Which public policies for family farming in developing countries?
Produced by Coordination Sud (French NGOs network), this document is for all those who wish to support family farming, through national public policies in developing countries, and development aid and agricultural and trade policies in developed countries. It describes interventions that have helped remove some of the constraints to the development of family farming in specific contexts.
Which public policies for family farming in developing countries ?
A previous report by Coordination SUD’s Agriculture and Food Commission (C2A - French NGO's Network) shows that family farms have certain advantages in terms of their ability to respond to development challenges. Their capacity to employ a large family workforce to utilise other factors of production (land and capital) enables rural populations to stay in the countryside, and thus stem the exodus to urban centres where economic opportunities are often lacking and unemployment rife. Keeping farming families on their land is crucial for the economic dy- namism of rural areas, and helps maintain the ecosystems and resources on which their livelihoods depend. Their capacity for resilience in the face of highly volatile prices is one of the keys to achieving food security in developing countries.
Capitalist agriculture, on the other hand, seems more sensitive to variations in the relative prices of products, and more fragile in a certain way. Fluctuating market prices may result in rapid changes of land use, from foodcrop production to crops that will be used for industrial purposes, energy or export, thereby creating a potential risk to food security.
The only way to build on the strengths that family farms have shown in responding to the challenges facing developing countries is to support them through ambitious public policies that are formulated with family farmers. Having accepted the need to defend family farmers, the ques- tion is how best to support them. What measures are available? Which concrete examples best illustrate the effectiveness of this type of farming? In what context are measures put in place?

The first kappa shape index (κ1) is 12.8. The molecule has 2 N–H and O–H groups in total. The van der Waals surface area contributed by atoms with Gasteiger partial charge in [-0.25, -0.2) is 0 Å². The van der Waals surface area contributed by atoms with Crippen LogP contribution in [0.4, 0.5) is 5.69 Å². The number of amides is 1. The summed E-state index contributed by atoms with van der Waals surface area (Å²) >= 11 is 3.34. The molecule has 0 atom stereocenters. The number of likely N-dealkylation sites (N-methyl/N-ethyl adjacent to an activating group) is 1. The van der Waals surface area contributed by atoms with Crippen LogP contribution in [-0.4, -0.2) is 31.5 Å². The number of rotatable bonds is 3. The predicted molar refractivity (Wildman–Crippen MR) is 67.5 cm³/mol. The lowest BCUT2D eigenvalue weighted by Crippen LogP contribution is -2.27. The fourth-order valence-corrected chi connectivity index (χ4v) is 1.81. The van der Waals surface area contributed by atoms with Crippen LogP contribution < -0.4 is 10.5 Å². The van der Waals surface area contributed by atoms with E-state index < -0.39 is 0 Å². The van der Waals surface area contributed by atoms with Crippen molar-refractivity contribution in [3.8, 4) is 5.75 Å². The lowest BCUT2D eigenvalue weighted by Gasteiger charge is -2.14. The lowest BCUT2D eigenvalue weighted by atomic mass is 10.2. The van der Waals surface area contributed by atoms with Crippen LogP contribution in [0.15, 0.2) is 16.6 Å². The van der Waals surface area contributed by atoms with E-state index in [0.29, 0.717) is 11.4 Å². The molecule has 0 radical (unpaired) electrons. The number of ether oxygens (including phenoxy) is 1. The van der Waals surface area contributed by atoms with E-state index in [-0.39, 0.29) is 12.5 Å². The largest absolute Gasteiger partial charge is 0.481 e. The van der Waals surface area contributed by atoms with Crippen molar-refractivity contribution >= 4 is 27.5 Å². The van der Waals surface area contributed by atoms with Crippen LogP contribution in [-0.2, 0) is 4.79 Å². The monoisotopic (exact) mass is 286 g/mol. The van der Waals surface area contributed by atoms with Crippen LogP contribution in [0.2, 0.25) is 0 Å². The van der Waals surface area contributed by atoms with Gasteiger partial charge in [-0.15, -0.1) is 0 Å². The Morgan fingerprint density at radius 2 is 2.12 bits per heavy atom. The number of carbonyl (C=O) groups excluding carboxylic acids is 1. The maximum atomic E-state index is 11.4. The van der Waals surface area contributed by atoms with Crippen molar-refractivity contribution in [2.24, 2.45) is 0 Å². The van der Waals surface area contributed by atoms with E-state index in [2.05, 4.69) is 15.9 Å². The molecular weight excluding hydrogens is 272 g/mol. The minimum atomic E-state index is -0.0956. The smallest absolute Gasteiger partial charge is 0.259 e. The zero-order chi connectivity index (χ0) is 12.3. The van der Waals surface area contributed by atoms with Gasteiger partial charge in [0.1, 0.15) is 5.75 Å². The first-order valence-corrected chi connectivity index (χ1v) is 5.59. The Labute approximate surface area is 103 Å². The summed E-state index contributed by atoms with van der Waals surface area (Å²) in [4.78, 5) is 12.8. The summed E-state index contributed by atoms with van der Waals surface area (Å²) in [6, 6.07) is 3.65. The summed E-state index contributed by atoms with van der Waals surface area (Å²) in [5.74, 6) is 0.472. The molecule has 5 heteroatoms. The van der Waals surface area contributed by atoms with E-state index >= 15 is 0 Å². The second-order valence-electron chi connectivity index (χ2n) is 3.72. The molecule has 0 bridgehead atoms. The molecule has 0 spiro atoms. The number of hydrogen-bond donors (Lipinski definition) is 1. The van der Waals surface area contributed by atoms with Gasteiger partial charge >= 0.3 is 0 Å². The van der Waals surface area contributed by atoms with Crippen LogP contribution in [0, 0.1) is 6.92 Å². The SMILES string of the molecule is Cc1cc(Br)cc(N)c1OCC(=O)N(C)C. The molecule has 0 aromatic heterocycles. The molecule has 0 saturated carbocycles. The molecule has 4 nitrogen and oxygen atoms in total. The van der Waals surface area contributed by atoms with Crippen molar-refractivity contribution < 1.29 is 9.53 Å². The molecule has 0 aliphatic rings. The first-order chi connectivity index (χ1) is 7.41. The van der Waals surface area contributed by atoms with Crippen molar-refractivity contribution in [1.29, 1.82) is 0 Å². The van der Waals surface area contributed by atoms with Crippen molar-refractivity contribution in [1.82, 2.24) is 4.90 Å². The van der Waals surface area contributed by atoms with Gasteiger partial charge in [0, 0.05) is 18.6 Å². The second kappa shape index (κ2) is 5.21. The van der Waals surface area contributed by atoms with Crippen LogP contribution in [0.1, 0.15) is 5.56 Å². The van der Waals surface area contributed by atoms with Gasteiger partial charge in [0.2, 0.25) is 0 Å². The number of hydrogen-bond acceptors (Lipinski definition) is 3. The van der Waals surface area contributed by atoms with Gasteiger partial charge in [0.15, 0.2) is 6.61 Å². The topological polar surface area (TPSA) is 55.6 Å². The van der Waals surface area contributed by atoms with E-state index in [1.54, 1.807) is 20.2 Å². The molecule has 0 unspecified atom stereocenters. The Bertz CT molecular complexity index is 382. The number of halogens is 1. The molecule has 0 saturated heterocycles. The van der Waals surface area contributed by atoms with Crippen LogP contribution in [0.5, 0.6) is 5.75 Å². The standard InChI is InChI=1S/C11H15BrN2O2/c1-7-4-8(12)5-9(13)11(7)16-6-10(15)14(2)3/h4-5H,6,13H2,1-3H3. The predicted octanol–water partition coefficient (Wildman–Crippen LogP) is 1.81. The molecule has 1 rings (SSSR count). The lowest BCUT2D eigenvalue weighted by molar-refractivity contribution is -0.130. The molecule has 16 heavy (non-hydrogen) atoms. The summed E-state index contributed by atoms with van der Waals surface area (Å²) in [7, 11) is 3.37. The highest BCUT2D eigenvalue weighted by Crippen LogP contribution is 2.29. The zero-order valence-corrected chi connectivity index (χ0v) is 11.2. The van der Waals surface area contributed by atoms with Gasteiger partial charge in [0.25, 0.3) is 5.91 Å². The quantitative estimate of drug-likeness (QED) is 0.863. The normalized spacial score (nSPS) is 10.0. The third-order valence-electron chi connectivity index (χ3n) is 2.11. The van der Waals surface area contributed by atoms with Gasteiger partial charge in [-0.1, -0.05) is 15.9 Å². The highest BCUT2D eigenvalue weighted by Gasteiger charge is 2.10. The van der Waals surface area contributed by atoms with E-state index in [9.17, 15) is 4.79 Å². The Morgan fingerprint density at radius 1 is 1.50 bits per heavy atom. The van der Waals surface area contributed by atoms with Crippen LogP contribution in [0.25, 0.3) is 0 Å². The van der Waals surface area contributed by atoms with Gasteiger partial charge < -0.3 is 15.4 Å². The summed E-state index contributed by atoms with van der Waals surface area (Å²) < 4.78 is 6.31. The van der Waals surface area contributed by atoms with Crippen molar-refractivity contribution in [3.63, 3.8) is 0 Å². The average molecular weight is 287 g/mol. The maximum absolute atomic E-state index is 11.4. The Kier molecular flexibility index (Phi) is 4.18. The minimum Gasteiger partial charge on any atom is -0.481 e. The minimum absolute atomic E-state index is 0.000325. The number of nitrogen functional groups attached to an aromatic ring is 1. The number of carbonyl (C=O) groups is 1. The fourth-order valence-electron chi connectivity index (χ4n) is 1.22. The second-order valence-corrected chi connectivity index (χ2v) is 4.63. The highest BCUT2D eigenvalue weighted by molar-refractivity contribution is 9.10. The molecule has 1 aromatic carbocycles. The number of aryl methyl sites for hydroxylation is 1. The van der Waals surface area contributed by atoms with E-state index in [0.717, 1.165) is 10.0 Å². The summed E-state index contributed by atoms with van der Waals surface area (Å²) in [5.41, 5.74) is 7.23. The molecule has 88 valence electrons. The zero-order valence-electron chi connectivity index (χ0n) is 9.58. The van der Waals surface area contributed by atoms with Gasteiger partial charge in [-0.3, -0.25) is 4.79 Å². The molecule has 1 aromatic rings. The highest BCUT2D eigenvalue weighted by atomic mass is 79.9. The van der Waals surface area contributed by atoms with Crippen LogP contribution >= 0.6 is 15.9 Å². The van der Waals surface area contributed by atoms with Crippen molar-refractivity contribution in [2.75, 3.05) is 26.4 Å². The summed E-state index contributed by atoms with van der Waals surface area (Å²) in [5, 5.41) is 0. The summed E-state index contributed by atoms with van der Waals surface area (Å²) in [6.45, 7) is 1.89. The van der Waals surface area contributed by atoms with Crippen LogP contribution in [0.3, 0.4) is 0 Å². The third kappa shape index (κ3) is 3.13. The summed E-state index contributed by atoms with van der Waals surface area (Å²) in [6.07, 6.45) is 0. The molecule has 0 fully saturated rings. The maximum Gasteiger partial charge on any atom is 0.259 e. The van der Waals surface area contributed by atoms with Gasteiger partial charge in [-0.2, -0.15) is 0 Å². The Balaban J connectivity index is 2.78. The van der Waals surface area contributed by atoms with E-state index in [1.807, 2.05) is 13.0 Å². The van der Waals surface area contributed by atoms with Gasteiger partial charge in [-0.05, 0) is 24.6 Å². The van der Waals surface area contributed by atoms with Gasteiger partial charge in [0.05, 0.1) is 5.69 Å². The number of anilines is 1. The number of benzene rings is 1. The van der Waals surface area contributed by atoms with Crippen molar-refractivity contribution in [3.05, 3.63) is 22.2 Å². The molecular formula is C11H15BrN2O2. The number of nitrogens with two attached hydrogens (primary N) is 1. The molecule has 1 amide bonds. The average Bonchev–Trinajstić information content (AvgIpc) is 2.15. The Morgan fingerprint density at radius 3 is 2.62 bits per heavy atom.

This document is for all those who wish to support family farming, through national public policies in developing countries, and development aid and agricultural and trade policies in developed countries. It describes interventions that have helped remove some of the con- straints to the development of family farming in specific contexts. These measures have a public policy dimension, either by directly implementing public policies or as project interven- tions that could potentially lead to public policies. The State is certainly a major actor in public policies, but all social and economic actors, especially family farmers themselves, should also participate in the formulation and implementation of public policies.
One of the main conclusions of this report underlines the fact that policies to support family farming should be based on analysis of local conditions, opportunities and threats. The examples used in this document clearly show the importance of formulating policies that are tailored to each context, and that multiple, consultative and coherent policies are needed to develop family farming. Although this message may seem simplistic, and to be something that ”we already know”, too many policies and development programmes have been willing to make do with ready-made models and remedies. Policies need to be negotiated and adapted, and it is essential that representatives of family farming are involved in this process.
This report is based on the available literature, and also draws heavily on the field experience of the NGOs in Coordination SUD and their partners (see list of case studies conducted for the report in the Annex). It is structured around three major objectives that are central to the development of family farming:
- ensuring remunerative and stable prices for family farmers; this is the first requirement for revenues from agriculture as a market-oriented activity (first section of the report);
- guaranteeing access to natural resources in order to develop farmers’ production capacities (second section);
- increasing public investment to support rural dynamics (third section).